When the claimant denies having committed the action or omission alleged by the employer, the Commission must obtain, from the employer, evidence that the claimant did in fact commit the act or omission, or evidence that the claimant admitted to it. The claimant must then be advised of the employer’s statement and alleged reason for dismissal and be given the opportunity to rebut the evidence provided. Finally, the Commission will have to demonstrate that the alleged action or omission is directly connected to the dismissal and that it constitutes misconduct under the Act (A-636-85, A-573-04, A-473-06, A-558-12, A-198-11).

In summary, what must be determined is:

  • whether the claimant lost their employment because of the alleged offence (action or omission)
  • whether the claimant committed the alleged offence; and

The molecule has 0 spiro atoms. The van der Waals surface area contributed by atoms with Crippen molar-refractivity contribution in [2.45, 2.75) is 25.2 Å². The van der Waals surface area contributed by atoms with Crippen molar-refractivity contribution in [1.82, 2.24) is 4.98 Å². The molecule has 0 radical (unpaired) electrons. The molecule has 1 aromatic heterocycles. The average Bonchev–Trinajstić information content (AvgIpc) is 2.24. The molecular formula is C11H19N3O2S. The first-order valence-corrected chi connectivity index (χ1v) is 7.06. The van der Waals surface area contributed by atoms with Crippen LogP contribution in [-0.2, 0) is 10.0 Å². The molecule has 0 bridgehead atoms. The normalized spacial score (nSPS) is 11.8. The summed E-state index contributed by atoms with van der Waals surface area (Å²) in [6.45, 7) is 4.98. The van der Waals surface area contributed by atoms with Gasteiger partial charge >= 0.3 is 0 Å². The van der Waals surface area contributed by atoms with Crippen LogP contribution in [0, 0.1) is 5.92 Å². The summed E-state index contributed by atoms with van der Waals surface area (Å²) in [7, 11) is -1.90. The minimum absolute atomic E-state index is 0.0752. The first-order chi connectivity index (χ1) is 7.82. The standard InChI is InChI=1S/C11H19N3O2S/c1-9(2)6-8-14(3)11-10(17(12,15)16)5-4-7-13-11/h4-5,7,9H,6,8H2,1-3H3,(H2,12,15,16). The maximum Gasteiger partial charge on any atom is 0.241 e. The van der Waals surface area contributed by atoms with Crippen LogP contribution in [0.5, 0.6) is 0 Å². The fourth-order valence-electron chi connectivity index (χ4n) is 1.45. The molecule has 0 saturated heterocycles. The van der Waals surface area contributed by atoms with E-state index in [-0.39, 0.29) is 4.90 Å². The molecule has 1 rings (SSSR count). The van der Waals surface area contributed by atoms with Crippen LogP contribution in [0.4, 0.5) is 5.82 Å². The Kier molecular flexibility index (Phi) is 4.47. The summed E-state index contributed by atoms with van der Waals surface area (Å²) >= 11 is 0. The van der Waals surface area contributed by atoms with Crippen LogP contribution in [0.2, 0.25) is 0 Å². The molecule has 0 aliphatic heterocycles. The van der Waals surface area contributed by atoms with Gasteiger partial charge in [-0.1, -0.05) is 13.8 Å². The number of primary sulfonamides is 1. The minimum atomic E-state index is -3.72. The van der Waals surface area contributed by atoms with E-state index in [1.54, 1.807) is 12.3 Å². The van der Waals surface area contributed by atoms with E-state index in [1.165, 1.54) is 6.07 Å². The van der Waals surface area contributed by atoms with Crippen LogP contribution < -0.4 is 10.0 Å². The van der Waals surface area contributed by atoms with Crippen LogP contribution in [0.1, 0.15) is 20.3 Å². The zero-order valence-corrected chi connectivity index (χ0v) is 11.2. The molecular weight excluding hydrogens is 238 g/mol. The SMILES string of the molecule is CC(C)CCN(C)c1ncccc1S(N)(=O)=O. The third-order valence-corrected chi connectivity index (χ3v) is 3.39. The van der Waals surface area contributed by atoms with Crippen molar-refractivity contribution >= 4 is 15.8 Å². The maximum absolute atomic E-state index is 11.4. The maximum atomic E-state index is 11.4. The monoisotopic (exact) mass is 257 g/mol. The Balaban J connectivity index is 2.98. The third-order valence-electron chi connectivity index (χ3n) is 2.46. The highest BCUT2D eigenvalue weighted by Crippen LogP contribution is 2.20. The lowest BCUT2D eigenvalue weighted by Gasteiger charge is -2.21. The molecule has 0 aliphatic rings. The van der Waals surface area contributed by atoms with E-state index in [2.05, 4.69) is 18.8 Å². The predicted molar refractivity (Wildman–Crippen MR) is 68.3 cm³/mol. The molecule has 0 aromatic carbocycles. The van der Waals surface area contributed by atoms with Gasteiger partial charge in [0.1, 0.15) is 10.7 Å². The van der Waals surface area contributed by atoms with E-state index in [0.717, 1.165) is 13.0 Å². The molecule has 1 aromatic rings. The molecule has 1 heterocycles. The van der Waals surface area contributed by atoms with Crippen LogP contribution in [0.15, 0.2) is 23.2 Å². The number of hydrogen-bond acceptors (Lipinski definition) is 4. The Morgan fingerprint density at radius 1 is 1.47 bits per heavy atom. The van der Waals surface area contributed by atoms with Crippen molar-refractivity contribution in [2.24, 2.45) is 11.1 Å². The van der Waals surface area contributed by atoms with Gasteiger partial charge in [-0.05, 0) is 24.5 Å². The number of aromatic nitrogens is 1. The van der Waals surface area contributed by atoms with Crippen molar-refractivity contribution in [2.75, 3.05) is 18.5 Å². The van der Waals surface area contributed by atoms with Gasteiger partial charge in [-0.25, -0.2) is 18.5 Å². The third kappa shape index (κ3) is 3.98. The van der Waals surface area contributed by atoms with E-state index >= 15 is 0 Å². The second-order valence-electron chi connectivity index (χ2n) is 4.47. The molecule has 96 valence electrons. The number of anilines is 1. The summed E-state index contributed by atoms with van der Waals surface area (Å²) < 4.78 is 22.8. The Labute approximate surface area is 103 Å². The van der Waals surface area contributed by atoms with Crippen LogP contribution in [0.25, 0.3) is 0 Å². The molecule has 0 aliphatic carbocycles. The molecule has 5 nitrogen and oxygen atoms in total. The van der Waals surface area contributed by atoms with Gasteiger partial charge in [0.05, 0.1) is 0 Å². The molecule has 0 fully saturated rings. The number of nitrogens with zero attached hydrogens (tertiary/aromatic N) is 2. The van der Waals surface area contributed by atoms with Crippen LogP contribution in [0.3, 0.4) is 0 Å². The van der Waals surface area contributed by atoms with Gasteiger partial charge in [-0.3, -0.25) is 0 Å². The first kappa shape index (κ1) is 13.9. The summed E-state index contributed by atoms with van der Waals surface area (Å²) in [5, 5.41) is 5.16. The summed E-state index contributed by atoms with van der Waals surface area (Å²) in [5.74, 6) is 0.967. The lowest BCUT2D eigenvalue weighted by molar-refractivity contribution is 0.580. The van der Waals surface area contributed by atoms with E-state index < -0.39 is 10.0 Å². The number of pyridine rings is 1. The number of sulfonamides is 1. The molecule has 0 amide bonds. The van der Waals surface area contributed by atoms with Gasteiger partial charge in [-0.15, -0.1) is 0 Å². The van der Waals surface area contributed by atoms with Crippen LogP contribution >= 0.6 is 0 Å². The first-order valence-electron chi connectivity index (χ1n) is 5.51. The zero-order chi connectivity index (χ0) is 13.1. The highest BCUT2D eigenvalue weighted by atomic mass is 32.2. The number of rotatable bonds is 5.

• whether the alleged offence constitutes misconduct

The sections which follow further describe the process for making these determinations.

7.1.1 Authority

The authority related to the Commission’s treatment of misconduct is found in the EI Act. While sections 29 and 30 of the EI Act are those that are primarily used when adjudicating cases of misconduct, the following is a list of related sections of the Act.

Subsection 29(a) – defines employment (subsection 2(1)) also defines employment).

Subsection 30(1) – provides that a claimant is disqualified from receiving benefits if they lost any employment because of their misconduct unless

  • (a) the claimant has, since losing or leaving the employment, been employed in insurable employment for the number of hours required by section 7 or 7.1 to qualify to receive benefits; or